By Solveig Torvik
As a reward for fealty and forbearance, readers of this column from time to time are treated to free financial advice. This month is just such an occasion, and here it is:
Invest in oyster and Alaska king crab futures. That is, if you can figure out how to give them a future.
The latest news about our kind’s ongoing experiment in planetary remodeling comes to us via the Seattle Times, which, with funding from the Pulitzer Center on Crisis Reporting, has just published an eye-popping multi-media series showing how the oceans are turning acidic.
This is not news. The news is that it’s happening much sooner than expected. Even five years ago, scientists thought dangerous acidification wouldn’t happen until late in the 21st century.
So we’re running 50 to 100 years ahead of schedule here, people.
Carbon dioxide (CO2) is the active ingredient that turns seas acidic and sour. When it first dawned on us that some of the CO2 we create – face it, we create more than we know what to do with – falls into the ocean, there was a sigh of relief that it wasn’t going into the atmosphere. Mistake. Acidic seas are no more conducive to life on Earth as we know it than toxic air.
The oceans are 30 percent more acidic now than at the start of the Industrial Revolution, and 15 percent of that acidification has happened since the 1990s. Scientists expect that by the end of this century, seas may be 150 times more acidic than in the 18th century, according to the Times’ report.
There have been other instances of ocean acidification but always at a much slower rate; 55 million years ago, for example, the rate of acidic change in the seas was 10 times slower than today.
And therein lies the rub with rapid climate change: speed kills. Given time, creatures can adapt, evolve or move to a new neighborhood. But this time, sea creatures don’t have much time. So it seems prudent to ask: Are we really okay with this heedless rush to ocean acidification? Hello?
The Times team spent four years pulling together the startling scientific documentation from researchers working on the problem in Papua New Guinea, Alaska and Washington. They found that occasional acidification already has killed billions of oysters along the Washington coast. Mussels are being destroyed and acidification is suspected in the death of baby scallops and the softening of clamshells. Within 40 years, acidified water will be a daily, not occasional, occurrence along half of the west coast, scientists predict.
That’s likely to give oyster prices a boost. As for Alaska red king crab, it already goes for $39.99 a pound at the Pike Street Market. What will it cost when the demand outruns the supply? By 2100, it could be a moot question, as the prized Alaska red king crab likely will have vanished, felled by acidification, according to projections of the National Oceanographic and Atmospheric Administration (NOAA) in Seattle.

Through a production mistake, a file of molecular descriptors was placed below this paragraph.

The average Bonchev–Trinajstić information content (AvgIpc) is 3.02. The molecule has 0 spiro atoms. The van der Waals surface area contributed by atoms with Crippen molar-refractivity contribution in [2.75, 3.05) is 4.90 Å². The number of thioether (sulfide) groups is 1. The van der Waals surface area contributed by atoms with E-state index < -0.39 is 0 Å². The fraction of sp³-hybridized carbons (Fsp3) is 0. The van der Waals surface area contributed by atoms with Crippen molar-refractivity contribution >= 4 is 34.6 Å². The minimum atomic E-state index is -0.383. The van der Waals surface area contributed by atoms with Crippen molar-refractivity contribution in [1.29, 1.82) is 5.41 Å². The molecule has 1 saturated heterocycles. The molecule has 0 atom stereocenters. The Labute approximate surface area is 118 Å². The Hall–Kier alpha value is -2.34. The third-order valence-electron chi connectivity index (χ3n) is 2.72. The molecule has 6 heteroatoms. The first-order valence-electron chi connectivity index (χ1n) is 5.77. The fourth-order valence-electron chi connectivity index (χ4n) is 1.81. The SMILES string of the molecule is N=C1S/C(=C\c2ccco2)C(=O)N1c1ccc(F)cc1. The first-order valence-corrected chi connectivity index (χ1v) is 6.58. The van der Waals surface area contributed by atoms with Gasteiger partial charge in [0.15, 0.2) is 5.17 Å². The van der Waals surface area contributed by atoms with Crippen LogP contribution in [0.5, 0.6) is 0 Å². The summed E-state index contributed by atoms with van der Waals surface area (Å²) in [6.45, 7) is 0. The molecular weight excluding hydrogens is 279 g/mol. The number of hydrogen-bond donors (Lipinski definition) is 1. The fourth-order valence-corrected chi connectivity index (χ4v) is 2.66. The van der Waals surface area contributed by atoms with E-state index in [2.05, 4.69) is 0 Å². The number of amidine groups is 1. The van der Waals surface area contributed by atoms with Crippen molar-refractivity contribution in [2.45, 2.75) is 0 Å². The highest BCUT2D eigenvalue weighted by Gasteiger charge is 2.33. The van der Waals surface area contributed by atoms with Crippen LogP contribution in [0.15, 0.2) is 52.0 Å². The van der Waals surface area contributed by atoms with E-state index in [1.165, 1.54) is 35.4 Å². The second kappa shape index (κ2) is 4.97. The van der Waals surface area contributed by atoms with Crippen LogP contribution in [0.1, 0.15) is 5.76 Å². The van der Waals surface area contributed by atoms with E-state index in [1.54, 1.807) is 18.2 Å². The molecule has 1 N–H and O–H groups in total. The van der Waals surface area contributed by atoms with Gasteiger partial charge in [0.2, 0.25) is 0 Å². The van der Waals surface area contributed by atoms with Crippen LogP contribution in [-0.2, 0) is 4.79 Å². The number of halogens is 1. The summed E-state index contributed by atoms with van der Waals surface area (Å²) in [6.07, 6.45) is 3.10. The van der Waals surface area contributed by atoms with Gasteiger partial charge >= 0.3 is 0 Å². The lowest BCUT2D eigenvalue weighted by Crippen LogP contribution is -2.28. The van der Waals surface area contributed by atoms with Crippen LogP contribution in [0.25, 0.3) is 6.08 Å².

But there’s much more to worry about here than a food source most people can’t afford and many don’t like. Acidification is altering the chemical structure of the seas. And we can’t alter the seas without altering everything else on the planet.
When we burn fossil fuels such as coal, oil and natural gas, it’s as if every person on Earth were tossing an eight-pound bowling ball of CO2 into the seas every day, according to the Times’ calculus. That amounts to 20 trillion pounds a year, and a quarter of it sinks into the seas, triggering what until now have been almost unnoticed chemical changes.
But now the trouble is being documented at the bottom of the food chain. Petropods are tiny shelled creatures that are a key food source for fish, whales and seabirds. They feed pollock – the biggest North American commercial fishery at 3 billion pounds and $1billion in profits annually – and herring, baby pink salmon, etc. In Antarctica, the petropods’ shells are dissolving, burnt through by acid.
The alarming thing is that the water chemistry in Antarctica is not as bad as it is right here in some parts of the Northwest.
Our collective ignorance of what’s going on at the bottom of the ocean’s food chain is impressive. While we study the species we catch to eat, we don’t bother to study what they eat. So we know very little about what the acid is doing, if anything, to the first layer of food, the krill and copepods that sustain life in the seas.
Little wonder: The eight federal agencies studying acidification get a princely sum of $30 million to tease out its effects on the deep and those that live therein. That’s less than the annual budget of the town of Hoquiam, population 10,000, according to the Times.
But based on what they do know, NOAA scientists predict declines in some types of sole and flounder as well as Pacific whiting, the fish most frequently caught commercially off our state’s shores. Perhaps a quarter of the sea species will thrive, but on balance the commercially valuable ones are expected to decline while the “weed” species will prosper, according to the Times’ report.
While Alaska red king crabs struggle to build shells when the oceans acidify, not all shellfish do. Maryland blue crabs grow bigger and meaner – three times their normal size – when they get a CO2 boost, researchers found. Dungeness crabs suffer, though not so much. Gold king crabs live below 1,000 feet and seem to thrive in the CO2-rich waters.
But it’s not just that some shellfish can’t grow shells. The brains of fish and other sea creatures appear to be affected by chemical changes in sea water, making them oblivious to danger and vulnerable to prey. Their sense of smell, hearing and sight seem to be affected.
The food sources that sea creatures depend on are expected to be adversely affected by our acidification efforts.
And so will our own, of course.
Solveig Torvik lives in Winthrop.